current cultural standards of beauty. . . well. . . that’s one good-looking Amish woman! And the cover of The Secret is not the only example. How about the gal on the cover of Rachel’s Secret? And it’s not just the genre of Christian Amish fiction. These are just two small examples.

Perhaps my greatest frustration with stuff like this is that I would never be considered for a spot on the cover of a book. Ads have told me for years that I don’t measure up. Now, Christian fiction is doing the same. Maybe there is a silver-lining. . . it’s always the good looking people on the covers. Then, you start to read about their problems. Maybe the good news is that ugly people – like me – don’t have problems!

8 thoughts on “Ugly people don’t have problems. . . .

  1. I’m fairly sure that you don’t visit us down in Orlando to meet up with the “beautiful people” — at least, speaking only for Marvin and myself.

  2. I totally agree. Christian romance novels with beautiful people on the cover… Christian thrillers with cryptic and slightly evil-looking images… It’s all part of ‘the bubble’. We want to have everything the world has without being associated with the world in any way. It’s a sad indictment of how little we actually live what we claim to believe.

  3. I’d rather see the genres: Fiction (Christian), Fiction (Hedonist), Fiction (Islamic), Fiction (one-guy-saves-the-world-against-all-odds)…Why aren’t the Bibles the first thing you run into when you walk into a bookstore (Christian)?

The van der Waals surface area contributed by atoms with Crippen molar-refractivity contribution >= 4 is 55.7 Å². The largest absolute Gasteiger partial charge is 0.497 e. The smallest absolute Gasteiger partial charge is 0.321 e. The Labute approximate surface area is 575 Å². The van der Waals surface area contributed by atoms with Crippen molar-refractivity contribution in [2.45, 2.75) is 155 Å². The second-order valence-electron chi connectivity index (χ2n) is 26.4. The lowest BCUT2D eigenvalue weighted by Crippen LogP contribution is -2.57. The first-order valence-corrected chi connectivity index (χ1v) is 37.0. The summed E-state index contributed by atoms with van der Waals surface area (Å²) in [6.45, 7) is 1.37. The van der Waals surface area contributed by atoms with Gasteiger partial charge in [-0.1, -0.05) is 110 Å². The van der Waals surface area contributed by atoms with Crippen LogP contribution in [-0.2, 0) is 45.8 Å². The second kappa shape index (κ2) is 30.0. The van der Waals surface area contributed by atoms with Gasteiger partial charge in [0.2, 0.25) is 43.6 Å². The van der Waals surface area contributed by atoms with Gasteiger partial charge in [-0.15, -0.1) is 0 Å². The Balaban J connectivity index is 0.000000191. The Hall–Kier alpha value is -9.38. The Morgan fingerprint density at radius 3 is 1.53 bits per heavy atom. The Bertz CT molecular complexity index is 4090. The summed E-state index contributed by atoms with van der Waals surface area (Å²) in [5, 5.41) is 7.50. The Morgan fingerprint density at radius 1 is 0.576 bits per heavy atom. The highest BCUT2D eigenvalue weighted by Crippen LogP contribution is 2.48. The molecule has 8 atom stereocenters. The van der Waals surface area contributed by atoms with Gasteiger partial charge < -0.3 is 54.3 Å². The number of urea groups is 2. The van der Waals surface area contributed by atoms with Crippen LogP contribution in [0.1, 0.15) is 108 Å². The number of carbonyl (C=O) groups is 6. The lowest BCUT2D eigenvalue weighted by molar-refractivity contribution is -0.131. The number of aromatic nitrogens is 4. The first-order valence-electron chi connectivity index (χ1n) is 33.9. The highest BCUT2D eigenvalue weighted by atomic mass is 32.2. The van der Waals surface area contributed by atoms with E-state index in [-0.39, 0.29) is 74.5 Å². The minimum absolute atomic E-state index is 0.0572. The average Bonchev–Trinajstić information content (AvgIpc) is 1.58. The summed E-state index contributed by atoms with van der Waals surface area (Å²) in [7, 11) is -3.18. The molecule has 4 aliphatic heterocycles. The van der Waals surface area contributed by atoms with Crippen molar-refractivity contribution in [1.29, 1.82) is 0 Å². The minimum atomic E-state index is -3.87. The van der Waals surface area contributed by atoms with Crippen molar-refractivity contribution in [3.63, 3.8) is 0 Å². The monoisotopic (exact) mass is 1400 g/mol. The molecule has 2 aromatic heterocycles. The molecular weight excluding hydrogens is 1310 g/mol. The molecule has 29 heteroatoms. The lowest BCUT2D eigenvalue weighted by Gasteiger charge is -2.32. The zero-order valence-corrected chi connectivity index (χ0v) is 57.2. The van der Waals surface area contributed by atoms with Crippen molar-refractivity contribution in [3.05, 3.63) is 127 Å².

4. I agree with you to some extent. Our culture values beauty. At the same time beauty is a perception, and people perceive beauty differently. When an artist paints a pair of worn looking hands, we call it beautiful. Culture says that youth is beauty. We hear an awful rendition of a touching song and we are moved to tears, we call it beautiful even though that person would be torn apart on any of the vocal reality shows. I have not met many Amish women, but I live in an area with many Old Colony Mennonites who also dress plainly and very conservatively as not to draw attention to them. These woman are beautiful, both physically and deeper than that.

    What I am getting at is that people think it is alright to attack “beautiful people”. Maybe not physically attack them, but because they are beautiful it gives us the right to talk badly about them, to treat them differently than we would a person who is not beautiful. The fat people can talk smack about the twigs…because obviously it is their fault? They have been given that privilege because of their own shape? Most people do not think that they are beautiful. Even supermodels and actresses have things they want to change about themselves because they do not see it as beauty.
    We were made in the image of God. He made us beautiful.

  5. I agree wholeheartedly. First of all, it’s a sad indictment on our society to have to rely on the use of models to sell literature, let alone books with a Christian worldview, let alone books that highlight the Amish community and give a false portrayal of their lifestyle. Great points

  6. Excellent news! I’m ugly, therefore I have no problems!! Now could someone explain that to the problems?
    Oh, and Amish women, as well as many of us Mennonite women, do not wear make-up like the girls on those covers…

  7. +
    “…that’s one good-looking Amish woman”,that sounds so pervy.Just what thoughts are going through your “ugly” mind!